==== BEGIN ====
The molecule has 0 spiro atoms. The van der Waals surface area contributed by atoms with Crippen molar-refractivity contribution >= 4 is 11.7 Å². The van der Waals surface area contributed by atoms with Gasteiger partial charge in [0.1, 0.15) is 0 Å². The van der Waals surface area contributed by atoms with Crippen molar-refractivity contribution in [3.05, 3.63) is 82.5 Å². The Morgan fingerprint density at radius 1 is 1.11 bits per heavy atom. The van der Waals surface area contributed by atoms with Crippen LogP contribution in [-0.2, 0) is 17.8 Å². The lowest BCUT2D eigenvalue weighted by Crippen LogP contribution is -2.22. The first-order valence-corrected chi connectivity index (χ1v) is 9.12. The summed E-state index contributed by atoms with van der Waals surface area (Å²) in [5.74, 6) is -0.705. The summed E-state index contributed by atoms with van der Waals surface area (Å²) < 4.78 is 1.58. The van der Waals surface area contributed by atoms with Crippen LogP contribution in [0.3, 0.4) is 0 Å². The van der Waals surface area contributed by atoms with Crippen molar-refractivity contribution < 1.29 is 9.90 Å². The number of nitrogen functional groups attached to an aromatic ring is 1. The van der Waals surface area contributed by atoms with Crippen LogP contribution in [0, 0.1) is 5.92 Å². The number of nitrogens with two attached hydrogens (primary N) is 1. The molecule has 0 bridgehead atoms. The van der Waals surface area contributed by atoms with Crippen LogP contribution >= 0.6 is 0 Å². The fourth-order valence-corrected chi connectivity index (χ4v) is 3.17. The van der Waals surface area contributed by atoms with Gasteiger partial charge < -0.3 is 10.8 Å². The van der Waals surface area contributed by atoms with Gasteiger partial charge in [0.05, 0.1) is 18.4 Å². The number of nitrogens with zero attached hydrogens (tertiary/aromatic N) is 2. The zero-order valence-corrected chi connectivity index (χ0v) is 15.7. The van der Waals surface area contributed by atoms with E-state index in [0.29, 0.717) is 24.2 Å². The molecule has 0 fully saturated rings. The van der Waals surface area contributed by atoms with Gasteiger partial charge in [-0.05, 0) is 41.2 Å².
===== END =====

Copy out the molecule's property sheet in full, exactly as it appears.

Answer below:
The molecule has 0 spiro atoms. The van der Waals surface area contributed by atoms with Crippen molar-refractivity contribution >= 4 is 11.7 Å². The van der Waals surface area contributed by atoms with Gasteiger partial charge in [0.1, 0.15) is 0 Å². The van der Waals surface area contributed by atoms with Crippen molar-refractivity contribution in [3.05, 3.63) is 82.5 Å². The Morgan fingerprint density at radius 1 is 1.11 bits per heavy atom. The van der Waals surface area contributed by atoms with Crippen LogP contribution in [-0.2, 0) is 17.8 Å². The lowest BCUT2D eigenvalue weighted by Crippen LogP contribution is -2.22. The first-order valence-corrected chi connectivity index (χ1v) is 9.12. The summed E-state index contributed by atoms with van der Waals surface area (Å²) in [5.74, 6) is -0.705. The summed E-state index contributed by atoms with van der Waals surface area (Å²) < 4.78 is 1.58. The van der Waals surface area contributed by atoms with Crippen LogP contribution in [0.3, 0.4) is 0 Å². The van der Waals surface area contributed by atoms with Crippen molar-refractivity contribution < 1.29 is 9.90 Å². The number of nitrogen functional groups attached to an aromatic ring is 1. The van der Waals surface area contributed by atoms with Crippen LogP contribution in [0, 0.1) is 5.92 Å². The number of nitrogens with two attached hydrogens (primary N) is 1. The molecule has 0 bridgehead atoms. The van der Waals surface area contributed by atoms with Crippen LogP contribution >= 0.6 is 0 Å². The fourth-order valence-corrected chi connectivity index (χ4v) is 3.17. The van der Waals surface area contributed by atoms with Gasteiger partial charge < -0.3 is 10.8 Å². The van der Waals surface area contributed by atoms with Gasteiger partial charge in [0.05, 0.1) is 18.4 Å². The number of nitrogens with zero attached hydrogens (tertiary/aromatic N) is 2. The zero-order valence-corrected chi connectivity index (χ0v) is 15.7. The van der Waals surface area contributed by atoms with E-state index in [0.29, 0.717) is 24.2 Å². The molecule has 0 fully saturated rings. The van der Waals surface area contributed by atoms with Gasteiger partial charge in [-0.05, 0) is 41.2 Å².